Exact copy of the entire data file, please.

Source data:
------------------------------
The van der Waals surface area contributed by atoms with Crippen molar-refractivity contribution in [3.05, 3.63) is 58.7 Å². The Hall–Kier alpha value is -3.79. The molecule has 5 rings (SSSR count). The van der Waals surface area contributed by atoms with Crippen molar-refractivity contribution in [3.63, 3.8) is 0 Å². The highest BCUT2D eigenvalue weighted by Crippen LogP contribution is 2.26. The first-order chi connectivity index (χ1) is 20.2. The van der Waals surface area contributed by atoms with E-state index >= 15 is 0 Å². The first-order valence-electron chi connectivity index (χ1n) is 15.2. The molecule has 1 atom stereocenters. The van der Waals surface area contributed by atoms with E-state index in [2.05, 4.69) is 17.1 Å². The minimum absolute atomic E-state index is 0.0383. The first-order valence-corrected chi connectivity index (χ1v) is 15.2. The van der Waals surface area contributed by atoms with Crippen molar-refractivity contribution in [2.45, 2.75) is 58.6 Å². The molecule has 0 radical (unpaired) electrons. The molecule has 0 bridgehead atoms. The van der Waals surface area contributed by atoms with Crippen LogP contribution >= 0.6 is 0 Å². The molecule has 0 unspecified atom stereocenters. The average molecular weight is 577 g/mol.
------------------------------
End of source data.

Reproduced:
The van der Waals surface area contributed by atoms with Crippen molar-refractivity contribution in [3.05, 3.63) is 58.7 Å². The Hall–Kier alpha value is -3.79. The molecule has 5 rings (SSSR count). The van der Waals surface area contributed by atoms with Crippen molar-refractivity contribution in [3.63, 3.8) is 0 Å². The highest BCUT2D eigenvalue weighted by Crippen LogP contribution is 2.26. The first-order chi connectivity index (χ1) is 20.2. The van der Waals surface area contributed by atoms with E-state index >= 15 is 0 Å². The first-order valence-electron chi connectivity index (χ1n) is 15.2. The molecule has 1 atom stereocenters. The van der Waals surface area contributed by atoms with E-state index in [2.05, 4.69) is 17.1 Å². The minimum absolute atomic E-state index is 0.0383. The first-order valence-corrected chi connectivity index (χ1v) is 15.2. The van der Waals surface area contributed by atoms with Crippen molar-refractivity contribution in [2.45, 2.75) is 58.6 Å². The molecule has 0 radical (unpaired) electrons. The molecule has 0 bridgehead atoms. The van der Waals surface area contributed by atoms with Crippen LogP contribution >= 0.6 is 0 Å². The molecule has 0 unspecified atom stereocenters. The average molecular weight is 577 g/mol.